1. The most important thing about buying a new bike is to make sure it fits. The only way you'll know if the bike is right for you is to size up the bike and make sure that the bike's geometry matches your body's geometry. Ask questions and do some research.
mtn. biking 101
2. If possible, try to find a shop that will let you demo the bike on real dirt. Five minutes in a parking lot won't cut it. You wouldn't buy a car without a real world test drive, and a bike should be no different.
3. Don't belive the hype. Just because your favorite rider or best friend rides a certain bike, that doesn't mean that's the best one for you. Have an open mind and be realistic about your needs and ability.
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  1. #1
    mtbr member
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    Apr 2010
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    Scott Sportster for singletrack?

    Sorry, but I posted this in a few different forums as I wasn't sure where these questions fit best.

    I have a 2009 Scott Sportster P3. When I bought the bike I was really just looking for something to ride on the rails to trails with the family and on the road. I used to be a hardcore roadie, and began to get burnt out, so I sold my road bike and decided to get this bike and have fun riding again. We also have some great single track in my area and I figured with this bike I could ride some of the trails with it also. Well I've found myself having a ton of fun riding the single track now. Does anyone else use this bike for single track? Will it hold up to the abuse of mountain biking? I will not be doing any jumps or anything like that. Just single track with roots and rolling over some smaller logs and whatnot.

    So far it's been really dry when I've gone so I've been OK with the Continental Double Fighter II tires that came stock on it, but I would like to get something more mountain bike oriented for when it's a little muddy. I'm thinking I'm probably going to have to go with a cyclocross tire due to the lack of frame clearance. I'm just wondering if anyone else has messed around with this sort of thing yet?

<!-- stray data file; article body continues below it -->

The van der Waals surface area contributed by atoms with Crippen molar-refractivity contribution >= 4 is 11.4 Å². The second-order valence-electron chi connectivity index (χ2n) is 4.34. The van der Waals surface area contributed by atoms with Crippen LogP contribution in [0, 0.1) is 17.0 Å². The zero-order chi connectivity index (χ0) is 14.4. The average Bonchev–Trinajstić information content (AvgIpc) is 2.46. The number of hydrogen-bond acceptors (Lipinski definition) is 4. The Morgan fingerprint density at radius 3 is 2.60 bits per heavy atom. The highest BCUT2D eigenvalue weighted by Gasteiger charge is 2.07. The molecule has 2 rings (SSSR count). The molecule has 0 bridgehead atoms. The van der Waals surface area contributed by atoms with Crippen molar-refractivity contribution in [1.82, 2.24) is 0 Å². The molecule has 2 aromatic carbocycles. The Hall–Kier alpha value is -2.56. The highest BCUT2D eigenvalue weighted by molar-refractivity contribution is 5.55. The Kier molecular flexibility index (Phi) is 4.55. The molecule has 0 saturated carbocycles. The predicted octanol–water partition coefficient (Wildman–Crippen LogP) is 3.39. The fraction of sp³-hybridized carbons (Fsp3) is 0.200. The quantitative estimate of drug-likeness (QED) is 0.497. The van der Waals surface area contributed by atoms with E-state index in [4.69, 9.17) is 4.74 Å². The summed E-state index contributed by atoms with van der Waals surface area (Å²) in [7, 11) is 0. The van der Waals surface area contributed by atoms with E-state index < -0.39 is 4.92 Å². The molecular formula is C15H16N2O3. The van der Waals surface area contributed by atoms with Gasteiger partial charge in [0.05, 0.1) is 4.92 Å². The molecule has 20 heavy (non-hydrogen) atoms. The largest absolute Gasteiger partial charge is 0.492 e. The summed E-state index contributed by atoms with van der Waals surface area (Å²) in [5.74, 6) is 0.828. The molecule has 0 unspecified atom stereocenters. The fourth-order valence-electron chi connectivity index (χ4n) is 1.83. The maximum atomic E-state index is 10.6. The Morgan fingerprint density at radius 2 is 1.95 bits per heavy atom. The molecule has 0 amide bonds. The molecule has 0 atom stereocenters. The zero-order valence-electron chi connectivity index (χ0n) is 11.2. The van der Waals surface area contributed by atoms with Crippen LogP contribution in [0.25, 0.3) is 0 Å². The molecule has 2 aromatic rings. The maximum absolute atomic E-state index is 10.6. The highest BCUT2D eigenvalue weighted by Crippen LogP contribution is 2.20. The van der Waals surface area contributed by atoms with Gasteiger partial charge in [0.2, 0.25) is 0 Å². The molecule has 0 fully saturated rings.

Other than the frame clearance issue and not being able to get a ture 29er tire on the bike what is the difference between this bike and a 29er? I'm guessing that maybe the 29er geometry is more upright?

    Thanks for any input. I'm absolutely loving this bike. I'm having so much fun riding again. Yeah it's way heavier than my road bike was and I go slower on the roads than my road bike, but it's is so much fun looking for the bumps on the road then trying to avoid them all the time.

  2. #2
    AKA Dr.Nob
    Reputation: gumbymark's Avatar
    Join Date
    May 2007
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    887
    OK coupla things:

    1/ and you know this anyway. That bike is not a "mountainbike". It was not built for the trails. But I am not going to say that something will instantly fail at the first rock. If you are a smooth rider who rides smooth(ish) trails then I doubt you will have any catastrophic failure but long term durability may be an issue. If your not a smooth rider and/or take it down high speed rocky descents then I would be worried about a wheel folding, the cranks bending or the fork breaking (unlikely but the fork for me is a big unknown).

    2/ You will be unlikely to get anything bigger than a 40mm cyclocross tire under the back of that bike. Narrow tires will be prone to punctures from sharp hits.

    3/ I'll compare your bike to my Giant XTC 29ers geometry (XL Scott to 20" (L) XTC).
    The giant is a little longer in the top tube but comes with a shorter stem,

    It also has shorter chainstays (and I would be willing to bet a shorter wheel base as well)

    The Giants headtube length is 100mm, the Scotts is 120mm so the Giants bars can be lowered more than the Scotts (this is assuming the Scotts fork axle to crown measurement is the same as the Giants, I couldn't find any info on the Suntour fork).

    The headtube and seat tube angles are a touch steeper in the Scott.

    So if anything I would say (equilivent sized bikes) the Giant is shorter and lower (at the front).
    Not that all teenagers are evil mind, just most of them.

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